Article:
SWZ: Spring is in the air here in Bozen. Is it your favourite season?
Gioachino Fraenkel-Haeberle: I wouldn’t say so. You see summer and autumn are so nice here also.
So you are ‘a man for all seasons’?
I don’t know about that but let’s say yes anyway!
Bozen seems a good place for bringing up a family…
Yes it certainly is, with the outdoor opportunities and the infrastructure. It was one of the positive aspects of life here after we came here from Rome in 1976.
Important factors for business investment and attracting quality staff?
Maybe, but I don’t think much attention is given to that. A pity really.
A bit more about yourself, if I may?
Certainly. Go ahead. Feel free to ask.
You came to Bozen at a fairly advanced stage in your career, didn’t you?
Yes, I guess so. I came to take up the position as Director of the Industrial Association in 1976 and held that position until 1992.
Why were you selected?
Well I think the decisive factor was that I was bilingual and there was a will at that time to make the Association an association for both the communities, and not just a mouthpiece of the Italian state industry.
What particular changes did you oversee?
Well, I think I achieved the priority aim and then of course it was on my watch that information technology and computers and other IT instrumentations were introduced.
Was that a testing period?
Well, the secretaries used to complain a lot for it was they who were most effected but I knew it was a necessary transition.
You are known as a bit of a culture vulture. Has that all to do with your family background?
I have a very traditional bourgeois background and this has given me a certain self-assurance and a balanced way of evaluating things.
Have cultural interests helped you in assessing business situations and making decisions?
I wouldn’t go that far but perhaps cultural interests give you a greater sense of curiosity and openness to certain things – for example, I was very keen to open up to the Industrial Associations in Innsbruck and Trento and have meetings with them so as to broaden horizons – that was definitely something of a cultural awakening.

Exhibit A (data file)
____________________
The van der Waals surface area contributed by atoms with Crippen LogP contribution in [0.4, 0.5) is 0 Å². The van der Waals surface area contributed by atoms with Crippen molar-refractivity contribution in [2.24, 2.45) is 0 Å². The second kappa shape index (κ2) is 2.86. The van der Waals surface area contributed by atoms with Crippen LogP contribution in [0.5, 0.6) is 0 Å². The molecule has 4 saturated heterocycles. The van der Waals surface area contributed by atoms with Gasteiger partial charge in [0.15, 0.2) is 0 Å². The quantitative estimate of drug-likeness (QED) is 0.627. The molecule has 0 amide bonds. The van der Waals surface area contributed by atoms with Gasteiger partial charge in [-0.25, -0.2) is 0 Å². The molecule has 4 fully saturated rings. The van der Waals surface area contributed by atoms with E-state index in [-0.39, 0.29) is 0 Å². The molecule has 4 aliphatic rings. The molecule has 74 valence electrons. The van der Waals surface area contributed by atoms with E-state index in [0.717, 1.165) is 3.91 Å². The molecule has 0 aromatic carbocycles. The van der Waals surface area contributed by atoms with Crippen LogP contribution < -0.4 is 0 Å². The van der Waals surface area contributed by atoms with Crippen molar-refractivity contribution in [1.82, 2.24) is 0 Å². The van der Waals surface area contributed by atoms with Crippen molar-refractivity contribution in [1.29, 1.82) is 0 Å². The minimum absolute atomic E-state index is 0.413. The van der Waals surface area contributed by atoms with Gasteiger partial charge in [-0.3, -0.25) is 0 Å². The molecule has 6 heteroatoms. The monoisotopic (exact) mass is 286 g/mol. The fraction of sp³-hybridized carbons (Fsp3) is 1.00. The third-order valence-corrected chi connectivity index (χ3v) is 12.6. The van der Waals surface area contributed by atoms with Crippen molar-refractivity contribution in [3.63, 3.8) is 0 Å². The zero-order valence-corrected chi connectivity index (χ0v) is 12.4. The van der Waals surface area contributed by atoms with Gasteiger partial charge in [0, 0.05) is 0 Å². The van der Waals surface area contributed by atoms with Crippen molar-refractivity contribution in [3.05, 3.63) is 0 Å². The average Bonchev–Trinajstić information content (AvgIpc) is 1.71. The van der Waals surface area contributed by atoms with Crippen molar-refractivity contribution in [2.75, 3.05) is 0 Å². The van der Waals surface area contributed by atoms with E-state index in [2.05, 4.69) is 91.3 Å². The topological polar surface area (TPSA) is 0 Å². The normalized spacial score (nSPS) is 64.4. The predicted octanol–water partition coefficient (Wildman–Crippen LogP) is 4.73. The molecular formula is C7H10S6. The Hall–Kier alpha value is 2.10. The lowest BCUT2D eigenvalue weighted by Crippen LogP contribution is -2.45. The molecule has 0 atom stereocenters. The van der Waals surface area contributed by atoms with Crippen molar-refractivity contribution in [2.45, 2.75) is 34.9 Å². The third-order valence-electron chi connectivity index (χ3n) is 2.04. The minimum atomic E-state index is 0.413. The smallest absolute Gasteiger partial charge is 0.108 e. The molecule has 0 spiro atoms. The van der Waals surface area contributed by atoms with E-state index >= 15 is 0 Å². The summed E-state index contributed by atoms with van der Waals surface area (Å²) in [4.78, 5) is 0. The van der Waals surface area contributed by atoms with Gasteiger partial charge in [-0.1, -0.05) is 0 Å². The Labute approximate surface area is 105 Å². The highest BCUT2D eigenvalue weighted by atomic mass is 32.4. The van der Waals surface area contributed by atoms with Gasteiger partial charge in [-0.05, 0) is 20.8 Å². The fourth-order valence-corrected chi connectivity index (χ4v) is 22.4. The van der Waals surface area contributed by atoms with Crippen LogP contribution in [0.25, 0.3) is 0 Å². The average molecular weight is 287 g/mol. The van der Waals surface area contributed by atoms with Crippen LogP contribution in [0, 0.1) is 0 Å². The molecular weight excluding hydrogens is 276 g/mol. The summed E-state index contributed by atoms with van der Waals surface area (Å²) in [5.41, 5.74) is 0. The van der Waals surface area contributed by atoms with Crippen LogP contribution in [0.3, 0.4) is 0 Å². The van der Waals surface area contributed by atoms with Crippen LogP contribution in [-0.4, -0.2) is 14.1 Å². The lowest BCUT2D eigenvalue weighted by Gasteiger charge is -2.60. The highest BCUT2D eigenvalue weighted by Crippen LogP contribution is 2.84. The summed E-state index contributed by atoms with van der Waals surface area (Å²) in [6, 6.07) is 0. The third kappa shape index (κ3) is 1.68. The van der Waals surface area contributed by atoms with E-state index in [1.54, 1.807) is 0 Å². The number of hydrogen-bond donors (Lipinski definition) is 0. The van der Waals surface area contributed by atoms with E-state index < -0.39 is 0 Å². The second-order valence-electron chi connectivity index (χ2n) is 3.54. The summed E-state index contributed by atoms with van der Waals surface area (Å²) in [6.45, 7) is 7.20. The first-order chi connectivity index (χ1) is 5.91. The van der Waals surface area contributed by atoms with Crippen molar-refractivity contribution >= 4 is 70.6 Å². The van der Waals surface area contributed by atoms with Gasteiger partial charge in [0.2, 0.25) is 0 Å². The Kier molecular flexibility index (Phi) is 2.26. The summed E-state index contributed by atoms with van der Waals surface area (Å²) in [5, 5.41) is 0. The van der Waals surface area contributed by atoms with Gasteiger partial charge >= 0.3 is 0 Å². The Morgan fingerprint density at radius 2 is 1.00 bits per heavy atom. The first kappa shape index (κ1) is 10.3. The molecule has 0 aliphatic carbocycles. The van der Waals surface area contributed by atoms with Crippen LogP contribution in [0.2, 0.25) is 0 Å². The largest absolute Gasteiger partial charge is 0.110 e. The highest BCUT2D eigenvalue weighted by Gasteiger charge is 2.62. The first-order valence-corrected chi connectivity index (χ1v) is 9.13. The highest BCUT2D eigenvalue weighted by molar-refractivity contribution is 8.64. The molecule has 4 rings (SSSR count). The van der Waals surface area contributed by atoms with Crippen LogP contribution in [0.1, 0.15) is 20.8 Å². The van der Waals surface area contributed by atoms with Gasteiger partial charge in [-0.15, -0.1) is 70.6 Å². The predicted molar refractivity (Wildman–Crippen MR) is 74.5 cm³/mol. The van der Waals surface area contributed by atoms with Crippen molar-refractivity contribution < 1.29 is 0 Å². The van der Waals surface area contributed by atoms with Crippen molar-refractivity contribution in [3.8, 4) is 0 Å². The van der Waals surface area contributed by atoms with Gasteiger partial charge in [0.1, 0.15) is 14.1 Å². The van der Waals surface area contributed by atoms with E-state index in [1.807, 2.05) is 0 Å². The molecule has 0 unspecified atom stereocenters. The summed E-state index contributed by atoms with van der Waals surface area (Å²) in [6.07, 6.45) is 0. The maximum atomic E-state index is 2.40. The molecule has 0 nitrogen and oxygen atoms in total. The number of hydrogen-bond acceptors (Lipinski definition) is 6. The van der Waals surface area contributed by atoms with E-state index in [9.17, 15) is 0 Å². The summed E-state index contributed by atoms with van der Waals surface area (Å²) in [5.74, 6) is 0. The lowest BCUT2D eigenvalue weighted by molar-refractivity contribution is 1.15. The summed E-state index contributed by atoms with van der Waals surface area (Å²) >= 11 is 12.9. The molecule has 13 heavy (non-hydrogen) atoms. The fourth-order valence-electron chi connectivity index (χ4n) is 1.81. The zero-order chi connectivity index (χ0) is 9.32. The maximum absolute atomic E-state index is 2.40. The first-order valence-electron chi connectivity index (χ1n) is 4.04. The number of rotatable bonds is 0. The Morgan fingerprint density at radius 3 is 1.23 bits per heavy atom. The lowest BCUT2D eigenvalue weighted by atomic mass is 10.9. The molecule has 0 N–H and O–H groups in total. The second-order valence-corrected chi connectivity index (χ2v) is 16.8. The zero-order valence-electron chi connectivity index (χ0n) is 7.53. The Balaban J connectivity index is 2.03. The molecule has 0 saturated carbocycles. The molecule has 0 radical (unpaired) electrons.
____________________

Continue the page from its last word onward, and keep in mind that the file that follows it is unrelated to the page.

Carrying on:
Is there any particular interest you have nurtured over the years here in Bozen?
Two things really. I got the opportunity of teaching Economic Policy at Innsbruck University and that was enormously satisfying. I was quite sad when it did come to an end. On the cultural side I would name my love of modern art for I do feel that it represents a reflection of society. When I say ‘modern’ that does not include ‘contemporary’ as I think this form can be rather lacking in beauty and pretty obscure at times!
I imagine in your prime working time that women didn’t hold many managerial positions. Do you regret that?
True, there were not many women in leading positions and that remains true today. We only have about 20 percent of women in managerial positions. I just wrote an article on it the other day actually, highlighting the fact for the Bozen Chamber of Commerce.
Talking about females, you have a wife, a daughter, and a grandchild? What skills and contributions do females bring to the table? … I mean in terms of thinking processes?
I guess they are very instinctive whereas we men are more rational… but I mustn’t say too much on the topic!
Let’s not forget the men! What qualities do you admire in an entrepreneur?
There are many qualities and defects which go to make up an entrepreneur but I guess the critical thing is if they are successful or not – that is how they are judged at the end of the day.
Can politics be likened to business in terms of qualities and defects?
I am afraid that again it is a question of whether they are successful or not in seeing things through. We are very much in a results based world.
Just to look in detail at Bolzano for a moment. Has the whole story of bilingualism been eclipsed by the need to respond to a broader global economy?